A Closer Look At Humanitarian Charity Khalsa Aid

VS4 © khalsa aid

Our chat with Khalsa Aid volunteers proved very popular with readers of “The People’s Friend”, so we’re sharing it here for our online audience.

It is World Humanitarian Day after all!

This feature was first published in the “Friend” in July 2021, and was written for us by Ali Henderson.

Throughout recent floods, famines and hardships, one organisation has popped up constantly, providing aid and support to the needy and vulnerable.

Wherever there’s a disaster, Khalsa Aid are on hand to help.

Founder Ravi Singh explains that Khalsa Aid was founded back in 1999 in response to the crisis in Kosovo at the time.

Ravi was touched by the news footage depicting fleeing Kosovan refugees, and appealed to the Sikh community, who were celebrating 300 years of the Khalsa, their core teachings.

Within two weeks they had hired two trucks and a van to set off from Slough to the Albanian border with clothing, food and medical supplies.

“The response of the Sikh community is very generous,” Ravi reflects.

“We should be serving humanity all around the world, not just in Sikh temples.

“The whole reason behind it was to take that message of wellbeing to all: to every person and refugee around the world.”

Jumping in at the deep end

And so Khalsa Aid was born.

“It was basically jumping in at the deep end!” Ravi laughs. “None of us had any experience of international aid work.

“We all stood by the water before we boarded the ferries to Italy and Albania and prayed – not for ourselves, but that the trucks didn’t get robbed.

“We knew there was a lot of crime, but managed to come back in one piece.”

Fast forward 21 years and Khalsa Aid has evolved from a handful of volunteers to a worldwide organisation with tens of thousands of active participants.

The Khalsa philosophy is powerful.

“We believe that it doesn’t matter what faith, religion, colour or background someone is – it makes no difference. We recognise the whole human race as one.

“When we see people in disasters, we see them as they could be members of our own family, and that’s why we are so compassionate and passionate about helping them.”

This brings us to the wonderful concept of Langar which, loosely translated, means “community kitchen”.

khalsa aid

Photograph courtesy of Khalsa Aid.

“We don’t differentiate”

“If you go to the Sikh temple the food is available for everyone,” Ravi enthuses. “It doesn’t matter what religion you are.

“You could be the king of a country or you could be a road sweeper. You’ll get the same dignity and equality in the house of God as you would get anywhere else.

“We don’t differentiate.”

Khalsa’s Langar Aid team is active at home and abroad.

“Since COVID we’ve been working in the UK with local councils to help people who were struggling with issues like homelessness, mental health and learning difficulties,” Ravi elaborates.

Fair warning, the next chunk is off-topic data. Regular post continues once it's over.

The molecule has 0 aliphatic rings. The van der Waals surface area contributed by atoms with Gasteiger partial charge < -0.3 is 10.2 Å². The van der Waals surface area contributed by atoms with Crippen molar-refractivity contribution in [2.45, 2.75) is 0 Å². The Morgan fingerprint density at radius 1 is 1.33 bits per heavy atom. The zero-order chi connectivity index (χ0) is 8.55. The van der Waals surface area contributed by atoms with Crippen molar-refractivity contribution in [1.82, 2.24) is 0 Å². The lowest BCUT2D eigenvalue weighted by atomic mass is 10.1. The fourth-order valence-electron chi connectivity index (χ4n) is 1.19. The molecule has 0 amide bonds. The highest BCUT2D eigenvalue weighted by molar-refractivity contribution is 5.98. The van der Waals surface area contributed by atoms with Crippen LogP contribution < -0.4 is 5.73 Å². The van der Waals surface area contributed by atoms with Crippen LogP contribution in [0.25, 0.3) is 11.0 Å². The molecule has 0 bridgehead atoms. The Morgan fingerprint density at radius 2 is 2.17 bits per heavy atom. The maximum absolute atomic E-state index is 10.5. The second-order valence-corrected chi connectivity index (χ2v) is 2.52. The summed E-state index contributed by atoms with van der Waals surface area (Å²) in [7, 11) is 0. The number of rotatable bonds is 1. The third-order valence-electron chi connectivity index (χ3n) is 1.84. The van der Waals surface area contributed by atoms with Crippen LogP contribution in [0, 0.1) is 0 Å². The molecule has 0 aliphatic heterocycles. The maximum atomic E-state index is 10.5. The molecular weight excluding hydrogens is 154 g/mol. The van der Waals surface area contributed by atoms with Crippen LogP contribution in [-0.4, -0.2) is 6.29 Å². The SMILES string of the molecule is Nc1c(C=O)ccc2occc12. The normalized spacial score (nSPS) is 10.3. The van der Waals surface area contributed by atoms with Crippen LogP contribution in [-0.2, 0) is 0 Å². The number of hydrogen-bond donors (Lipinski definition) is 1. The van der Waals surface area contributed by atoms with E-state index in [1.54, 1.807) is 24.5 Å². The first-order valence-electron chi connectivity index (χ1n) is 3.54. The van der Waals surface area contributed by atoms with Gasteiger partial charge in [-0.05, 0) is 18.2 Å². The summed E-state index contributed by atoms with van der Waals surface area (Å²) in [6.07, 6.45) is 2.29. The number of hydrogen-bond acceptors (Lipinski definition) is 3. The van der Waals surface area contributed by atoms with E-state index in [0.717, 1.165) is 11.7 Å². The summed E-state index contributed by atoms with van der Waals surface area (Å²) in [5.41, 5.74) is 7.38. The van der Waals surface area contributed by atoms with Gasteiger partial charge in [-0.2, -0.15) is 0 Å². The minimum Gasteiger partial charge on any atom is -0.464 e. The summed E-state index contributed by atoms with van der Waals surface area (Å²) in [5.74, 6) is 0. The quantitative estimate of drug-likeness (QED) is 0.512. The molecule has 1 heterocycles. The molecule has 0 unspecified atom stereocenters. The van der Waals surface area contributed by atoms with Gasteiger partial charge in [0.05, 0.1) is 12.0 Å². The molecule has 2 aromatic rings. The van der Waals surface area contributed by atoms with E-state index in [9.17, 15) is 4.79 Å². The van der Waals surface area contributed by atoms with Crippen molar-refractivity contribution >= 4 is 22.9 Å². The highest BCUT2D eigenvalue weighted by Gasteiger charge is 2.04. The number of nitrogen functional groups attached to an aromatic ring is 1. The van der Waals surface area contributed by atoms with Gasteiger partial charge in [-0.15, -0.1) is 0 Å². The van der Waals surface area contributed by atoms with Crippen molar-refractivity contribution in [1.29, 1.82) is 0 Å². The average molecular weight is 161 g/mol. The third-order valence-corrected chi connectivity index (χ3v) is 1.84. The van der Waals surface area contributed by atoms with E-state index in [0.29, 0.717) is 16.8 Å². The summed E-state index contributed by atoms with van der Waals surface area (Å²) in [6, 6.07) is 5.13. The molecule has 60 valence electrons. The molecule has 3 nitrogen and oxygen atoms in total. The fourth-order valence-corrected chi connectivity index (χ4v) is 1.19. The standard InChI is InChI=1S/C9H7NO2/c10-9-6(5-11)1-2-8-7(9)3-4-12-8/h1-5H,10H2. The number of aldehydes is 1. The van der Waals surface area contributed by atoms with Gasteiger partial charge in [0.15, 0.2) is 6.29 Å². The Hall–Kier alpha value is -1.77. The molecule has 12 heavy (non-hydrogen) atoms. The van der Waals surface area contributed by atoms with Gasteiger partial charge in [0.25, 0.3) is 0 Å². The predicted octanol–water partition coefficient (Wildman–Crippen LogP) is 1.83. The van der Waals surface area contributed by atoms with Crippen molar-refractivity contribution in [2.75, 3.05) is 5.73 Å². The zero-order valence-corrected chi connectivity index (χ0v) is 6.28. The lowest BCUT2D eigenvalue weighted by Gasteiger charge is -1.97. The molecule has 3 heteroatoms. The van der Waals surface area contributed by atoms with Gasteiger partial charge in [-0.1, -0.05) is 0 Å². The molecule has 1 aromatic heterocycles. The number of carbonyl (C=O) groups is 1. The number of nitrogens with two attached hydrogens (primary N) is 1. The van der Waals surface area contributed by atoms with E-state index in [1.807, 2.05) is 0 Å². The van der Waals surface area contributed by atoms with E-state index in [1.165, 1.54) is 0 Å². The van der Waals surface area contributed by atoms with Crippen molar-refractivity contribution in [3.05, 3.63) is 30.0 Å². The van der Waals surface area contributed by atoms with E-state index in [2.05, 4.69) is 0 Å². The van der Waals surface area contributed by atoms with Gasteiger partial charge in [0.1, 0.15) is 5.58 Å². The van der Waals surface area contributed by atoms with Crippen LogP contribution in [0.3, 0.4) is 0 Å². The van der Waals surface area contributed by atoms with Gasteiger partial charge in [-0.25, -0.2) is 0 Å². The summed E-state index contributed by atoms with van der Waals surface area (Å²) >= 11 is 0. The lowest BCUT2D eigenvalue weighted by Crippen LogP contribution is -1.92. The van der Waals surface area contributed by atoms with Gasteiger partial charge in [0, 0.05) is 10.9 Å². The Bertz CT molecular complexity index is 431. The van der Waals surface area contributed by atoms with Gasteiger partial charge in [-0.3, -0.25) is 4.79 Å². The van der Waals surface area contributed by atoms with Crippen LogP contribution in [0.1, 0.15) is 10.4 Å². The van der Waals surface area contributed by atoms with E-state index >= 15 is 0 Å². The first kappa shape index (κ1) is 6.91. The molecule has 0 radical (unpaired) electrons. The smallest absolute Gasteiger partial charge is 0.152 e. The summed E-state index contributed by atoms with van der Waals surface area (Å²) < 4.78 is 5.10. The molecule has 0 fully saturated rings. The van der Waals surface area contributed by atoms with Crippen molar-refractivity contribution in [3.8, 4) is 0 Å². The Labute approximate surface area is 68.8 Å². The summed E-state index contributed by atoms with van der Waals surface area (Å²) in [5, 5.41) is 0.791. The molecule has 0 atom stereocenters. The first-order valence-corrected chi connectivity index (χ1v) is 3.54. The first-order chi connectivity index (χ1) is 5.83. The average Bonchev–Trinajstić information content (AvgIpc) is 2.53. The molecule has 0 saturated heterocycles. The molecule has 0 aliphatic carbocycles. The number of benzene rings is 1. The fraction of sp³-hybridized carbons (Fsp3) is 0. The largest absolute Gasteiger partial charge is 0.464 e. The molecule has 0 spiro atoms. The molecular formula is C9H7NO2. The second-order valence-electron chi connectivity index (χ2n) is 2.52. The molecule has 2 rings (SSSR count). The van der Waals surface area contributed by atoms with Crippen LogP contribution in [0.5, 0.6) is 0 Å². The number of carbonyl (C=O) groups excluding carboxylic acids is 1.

“They were basically left on their own as, in most cases, care and case workers were withdrawn.

“We’ve prepared hundreds of food packs every week to deliver.”

Ravi and his team have responded promptly to everything, from requests for help from stranded international students to foreign farmers.

“We’ve helped students in Ukraine, St Petersburg, Moscow, Cyprus and Australia, funding food parcels when they couldn’t get home due to lockdown.

“We offered rations for day labourers in Peru and Kenya. We provided emergency food packs for refugees in the Lebanon, Iraq and Turkey.”

khalsa aid

Photograph courtesy of Khalsa Aid.

“No” is never an option

It’s clear that “no” is never an option; aid is available for everyone and helping without discrimination seems to be good for the soul.

“Helping people motivates us to be kinder, to see the good in everyone,” Ravi maintains.

Indy Narwal, part of the Khalsa Aid team who took food and water to lorry drivers stranded in Kent in December 2020, agrees.

“I think our work really lifted the spirits of the truckers,” he confides.

“It was a dire situation with no access to washing facilities, proper toilets or warm food. The best thing is the satisfaction of helping others and making a difference to their lives.”

“I visit a housebound, vulnerable lady to deliver food parcels,” Kully Kaur Deol, who volunteers with Langar Aid in Coventry, adds.

“She lives in a deteriorating block of flats, but is always full of smiles and very happy.

“It’s an amazing feeling to be able to help people less fortunate. When volunteering I feel I am having more value in my life than the usual paid work and life commitments.”

The influence of love, tolerance and helping fellow human beings

I wonder how Ravi feels to see his modest aid effort of 21 years ago become the incredible philanthropic mission it is today.

He is modest and unassuming.

“It hasn’t sunk in really. I’m still as passionate as I was twenty-one years ago. I don’t think of myself as a CEO – I’m a hands-on, roll up your sleeves, get yourself dirty sort of guy.”

“It’s very humbling,” he confesses. “The greatest achievement is that we have millions of youngsters, now professionals, who grew up around Khalsa Aid.

“It’s not the growth of the actual charity, it’s the influence of love, tolerance and helping fellow human beings.

“I’m very proud to say that we created a generation of humanitarians.”

For more information visit the Khalsa Aid website, or call 01753 567 457.

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Iain McDonald

Iain is Digital Content Editor at the "Friend", making him responsible for managing flow of interesting and entertaining content on the magazine's website and social media channels.